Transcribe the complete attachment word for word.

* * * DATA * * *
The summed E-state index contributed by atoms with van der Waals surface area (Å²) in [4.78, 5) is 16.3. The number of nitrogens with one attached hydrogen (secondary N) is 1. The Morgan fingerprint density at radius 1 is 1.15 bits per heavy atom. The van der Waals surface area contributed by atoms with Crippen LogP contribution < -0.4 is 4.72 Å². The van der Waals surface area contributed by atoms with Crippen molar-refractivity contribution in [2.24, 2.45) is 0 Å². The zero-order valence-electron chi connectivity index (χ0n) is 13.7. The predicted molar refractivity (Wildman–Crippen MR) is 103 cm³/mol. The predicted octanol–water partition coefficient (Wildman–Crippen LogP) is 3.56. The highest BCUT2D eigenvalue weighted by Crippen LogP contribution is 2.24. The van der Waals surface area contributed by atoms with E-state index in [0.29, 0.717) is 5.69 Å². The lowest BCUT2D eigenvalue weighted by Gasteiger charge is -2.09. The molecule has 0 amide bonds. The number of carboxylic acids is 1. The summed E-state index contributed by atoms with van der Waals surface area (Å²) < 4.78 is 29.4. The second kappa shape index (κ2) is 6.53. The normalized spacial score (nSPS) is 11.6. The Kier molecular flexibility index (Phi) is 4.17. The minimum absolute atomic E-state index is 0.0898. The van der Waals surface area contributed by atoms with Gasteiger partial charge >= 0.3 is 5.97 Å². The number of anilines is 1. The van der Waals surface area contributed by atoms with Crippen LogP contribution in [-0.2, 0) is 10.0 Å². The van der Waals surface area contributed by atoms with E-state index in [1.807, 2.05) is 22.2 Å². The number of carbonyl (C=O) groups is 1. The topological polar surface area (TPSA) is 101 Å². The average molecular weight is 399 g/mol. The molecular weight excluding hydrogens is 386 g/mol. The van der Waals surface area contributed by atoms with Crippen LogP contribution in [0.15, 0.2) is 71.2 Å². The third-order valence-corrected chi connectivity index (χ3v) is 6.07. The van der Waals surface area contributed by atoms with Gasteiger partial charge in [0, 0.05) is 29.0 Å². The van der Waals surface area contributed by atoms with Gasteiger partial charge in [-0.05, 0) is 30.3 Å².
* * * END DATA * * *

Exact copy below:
The summed E-state index contributed by atoms with van der Waals surface area (Å²) in [4.78, 5) is 16.3. The number of nitrogens with one attached hydrogen (secondary N) is 1. The Morgan fingerprint density at radius 1 is 1.15 bits per heavy atom. The van der Waals surface area contributed by atoms with Crippen LogP contribution < -0.4 is 4.72 Å². The van der Waals surface area contributed by atoms with Crippen molar-refractivity contribution in [2.24, 2.45) is 0 Å². The zero-order valence-electron chi connectivity index (χ0n) is 13.7. The predicted molar refractivity (Wildman–Crippen MR) is 103 cm³/mol. The predicted octanol–water partition coefficient (Wildman–Crippen LogP) is 3.56. The highest BCUT2D eigenvalue weighted by Crippen LogP contribution is 2.24. The van der Waals surface area contributed by atoms with E-state index in [0.29, 0.717) is 5.69 Å². The lowest BCUT2D eigenvalue weighted by Gasteiger charge is -2.09. The molecule has 0 amide bonds. The number of carboxylic acids is 1. The summed E-state index contributed by atoms with van der Waals surface area (Å²) < 4.78 is 29.4. The second kappa shape index (κ2) is 6.53. The normalized spacial score (nSPS) is 11.6. The Kier molecular flexibility index (Phi) is 4.17. The minimum absolute atomic E-state index is 0.0898. The van der Waals surface area contributed by atoms with Gasteiger partial charge >= 0.3 is 5.97 Å². The number of anilines is 1. The van der Waals surface area contributed by atoms with Crippen LogP contribution in [-0.2, 0) is 10.0 Å². The van der Waals surface area contributed by atoms with E-state index in [1.807, 2.05) is 22.2 Å². The number of carbonyl (C=O) groups is 1. The topological polar surface area (TPSA) is 101 Å². The average molecular weight is 399 g/mol. The molecular weight excluding hydrogens is 386 g/mol. The van der Waals surface area contributed by atoms with Crippen LogP contribution in [0.15, 0.2) is 71.2 Å². The third-order valence-corrected chi connectivity index (χ3v) is 6.07. The van der Waals surface area contributed by atoms with Gasteiger partial charge in [0, 0.05) is 29.0 Å². The van der Waals surface area contributed by atoms with Gasteiger partial charge in [-0.05, 0) is 30.3 Å².